Saving Energy, One Green Button at a Time

Feb 4, 2015
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Conserving energy is not a shot in the dark. Millions of people can now shine a light on their electricity usage as a result of a dynamic public-private partnership based on open data.

The goal of the Green Button Initiative is to provide electricity customers with access to their energy usage data in an easy-to-understand and computer-friendly format. Customers can click on the “Green Button” logo on participating companies’ websites and download their personal energy use information. Data is provided securely and is displayed in a standard way, regardless of energy company. Alternatively, if supported, an authorization can be provided for a third party service to automatically retrieve the customer’s data for analysis and advice.

Green Button Initiative logo
The Initiative has experienced tremendous growth since its launch in January 2012. Currently, more than 60 million Americans (and 2.5 million Canadians) have access to their own Green Button data from 34 different companies. An additional 13 companies have committed to implementing Green Button.

The Initiative is an industry-led effort. Developers, data specialists, and energy professionals support the project through four active communities. The National Institute of Standards and Technology (NIST) in the Department of Commerce provides leadership and support for the technical standards of Green Button.

“You can only control what you can measure,” said Martin Burns, Ph.D., electronic engineer in NIST’s Smart Grid and Cyber Physical Systems Program Office. “There are lots of reasons why you want to manage the usage of energy. In order to do that, you have to have a measurement of energy. Green Button represents that currency of energy efficiency. It enables an ecosystem of benefits for all kinds of consumers.”

The benefits of Green Button are not limited to homeowners and residential users. Commercial property managers can conduct energy audits remotely and identify usage patterns among tenants. Public policy can be refined through clearer, more accurate data. Utility and energy providers can engage customers and develop efficiency programs. Energy efficiency organizations can engage their stakeholders to leverage Green Button as a concrete tool that increases efficiency.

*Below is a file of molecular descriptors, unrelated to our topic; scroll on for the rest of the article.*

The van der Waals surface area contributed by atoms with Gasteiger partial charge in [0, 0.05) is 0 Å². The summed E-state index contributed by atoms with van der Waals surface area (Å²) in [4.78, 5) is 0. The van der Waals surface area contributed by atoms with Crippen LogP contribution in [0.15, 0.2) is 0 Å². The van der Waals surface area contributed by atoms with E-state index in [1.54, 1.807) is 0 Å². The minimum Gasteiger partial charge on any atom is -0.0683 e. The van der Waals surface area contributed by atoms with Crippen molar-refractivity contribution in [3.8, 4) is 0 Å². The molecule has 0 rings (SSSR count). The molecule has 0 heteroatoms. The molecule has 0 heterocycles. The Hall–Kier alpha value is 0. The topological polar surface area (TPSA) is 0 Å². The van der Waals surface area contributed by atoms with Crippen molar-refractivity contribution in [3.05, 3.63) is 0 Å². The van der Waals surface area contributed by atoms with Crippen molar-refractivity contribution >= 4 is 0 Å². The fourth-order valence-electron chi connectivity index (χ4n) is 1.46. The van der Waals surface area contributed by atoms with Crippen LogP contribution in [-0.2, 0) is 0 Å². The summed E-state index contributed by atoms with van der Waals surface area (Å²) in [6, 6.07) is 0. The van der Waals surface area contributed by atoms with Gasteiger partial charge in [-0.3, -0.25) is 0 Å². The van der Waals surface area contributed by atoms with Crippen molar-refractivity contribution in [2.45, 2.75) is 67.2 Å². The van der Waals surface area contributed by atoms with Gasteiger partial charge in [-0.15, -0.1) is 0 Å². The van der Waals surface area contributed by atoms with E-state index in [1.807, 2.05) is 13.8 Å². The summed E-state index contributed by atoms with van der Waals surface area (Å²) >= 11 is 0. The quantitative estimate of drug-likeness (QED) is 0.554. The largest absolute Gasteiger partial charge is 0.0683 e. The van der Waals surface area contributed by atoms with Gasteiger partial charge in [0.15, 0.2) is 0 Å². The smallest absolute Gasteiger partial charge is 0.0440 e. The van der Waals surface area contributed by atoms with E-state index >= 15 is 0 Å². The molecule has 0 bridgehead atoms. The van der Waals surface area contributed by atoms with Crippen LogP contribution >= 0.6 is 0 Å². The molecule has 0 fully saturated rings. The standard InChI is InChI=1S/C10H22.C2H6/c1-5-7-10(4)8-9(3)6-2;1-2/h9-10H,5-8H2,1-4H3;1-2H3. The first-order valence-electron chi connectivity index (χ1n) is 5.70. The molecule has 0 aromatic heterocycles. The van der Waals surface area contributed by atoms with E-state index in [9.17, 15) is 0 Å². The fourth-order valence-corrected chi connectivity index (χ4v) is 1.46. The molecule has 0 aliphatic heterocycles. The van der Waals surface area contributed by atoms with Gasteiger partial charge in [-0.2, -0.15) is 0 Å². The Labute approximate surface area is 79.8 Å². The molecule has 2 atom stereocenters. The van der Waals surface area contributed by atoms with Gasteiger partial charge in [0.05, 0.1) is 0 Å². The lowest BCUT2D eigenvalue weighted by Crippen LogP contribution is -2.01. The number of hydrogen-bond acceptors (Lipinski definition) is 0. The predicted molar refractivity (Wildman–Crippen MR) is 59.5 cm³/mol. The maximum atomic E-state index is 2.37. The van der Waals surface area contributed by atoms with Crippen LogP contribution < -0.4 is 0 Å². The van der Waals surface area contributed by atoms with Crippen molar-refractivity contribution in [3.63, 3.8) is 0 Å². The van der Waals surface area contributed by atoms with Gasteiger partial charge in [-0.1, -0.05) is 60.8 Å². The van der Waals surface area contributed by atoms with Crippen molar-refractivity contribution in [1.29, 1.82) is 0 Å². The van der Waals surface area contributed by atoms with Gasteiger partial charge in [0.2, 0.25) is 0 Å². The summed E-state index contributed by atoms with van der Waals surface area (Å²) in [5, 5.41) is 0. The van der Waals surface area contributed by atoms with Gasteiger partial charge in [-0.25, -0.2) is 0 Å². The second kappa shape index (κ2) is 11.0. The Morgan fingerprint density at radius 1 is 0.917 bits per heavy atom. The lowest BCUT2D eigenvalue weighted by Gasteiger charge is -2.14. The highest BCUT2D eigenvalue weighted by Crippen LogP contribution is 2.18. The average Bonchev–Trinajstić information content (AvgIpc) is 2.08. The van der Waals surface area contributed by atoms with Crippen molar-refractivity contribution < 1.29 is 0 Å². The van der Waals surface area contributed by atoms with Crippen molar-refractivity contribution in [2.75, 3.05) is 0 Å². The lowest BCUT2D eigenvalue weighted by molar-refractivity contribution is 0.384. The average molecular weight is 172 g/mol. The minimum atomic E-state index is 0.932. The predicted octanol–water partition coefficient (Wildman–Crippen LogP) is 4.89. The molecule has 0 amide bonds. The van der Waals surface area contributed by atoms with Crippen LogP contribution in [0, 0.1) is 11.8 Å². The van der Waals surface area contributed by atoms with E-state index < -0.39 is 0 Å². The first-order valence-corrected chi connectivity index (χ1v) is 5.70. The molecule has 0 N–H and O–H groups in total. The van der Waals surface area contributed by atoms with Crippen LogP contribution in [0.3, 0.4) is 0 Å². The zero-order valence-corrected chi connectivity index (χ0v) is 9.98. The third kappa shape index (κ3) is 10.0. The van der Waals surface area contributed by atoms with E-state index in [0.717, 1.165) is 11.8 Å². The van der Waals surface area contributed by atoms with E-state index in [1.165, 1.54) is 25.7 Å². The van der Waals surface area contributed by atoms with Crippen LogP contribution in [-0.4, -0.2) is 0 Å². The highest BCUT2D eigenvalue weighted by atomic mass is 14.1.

Sparking Innovation
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The Initiative has ignited innovation in the private sector, which benefits Green Button customers who want to take action based on their data. There are 34 vendors who have created products, services, and apps that use Green Button data.

Green Button innovation has also been promoted by the Department of Energy through their Apps for Energy Challenges. Between April and May 2012, the first competition attracted over 12,000 followers and 56 apps were developed, all based on Green Button data. The app Leafully won first place. Leafully monitors users’ energy usage and sends alerts if there is abnormal activity. Users can also view their energy consumption in terms of trees: They can learn how many trees it takes to offset the carbon produced by their energy use.

The second competition, Apps for Energy II, took place in 2014 and was part of a larger, four-part challenge called the American Energy Data Challenge. The four finalists for the second competition were e-lite Power Use Planner, enACT, PowerHouse—How Clean is Your Shirt?, and WattBuddy.

Growing the Program
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On February 6th, an event celebrating “The Birth of the Green Button Ecosystem” will be held in San Diego, California. Green Button creators, developers, industry partners, utility companies, and stakeholders will come together to learn about current efforts and future directions of the Initiative.

As the Initiative moves forward, one main goal is to ensure that all parts of the Initiative work together. This interoperability is a greater challenge for Green Button than for other projects.

“Interoperability requires many parts,” said Burns. “For a lot of the open data initiatives, government is the single source of information. In that case, publishing the data and describing it is the basis for interoperability. For Green Button data, you have independent private organizations—third parties and data custodians; therefore, interoperability has multiple parties.”

Burns identified three things that are needed for Green Button interoperability. First, Green Button has a data standard, a document that describes the data. Second, a trade organization had created a certification that codifies implementation agreements and provides a single way to interpret the data standard. This ensures everyone understands the data in the same way. The third part of Green Button is open source testing tools. Anyone can create a product based on Green Button data.

“We’ve built up these components—data standards, testing and certification, and open source tools—and they will be unveiled together on February 6th,” Burns said. “We are celebrating this achievement. We have all these pieces, along with 60 million households, and we hope to be able to use this ecosystem to propagate across the country—and maybe across the world—a standard API about this currency of energy efficiency. That creates an opening for third party providers and economies of scale. They don’t have to custom write software or negotiate with every utility on earth.”

Interested participants need to register for the half-day Green Button event.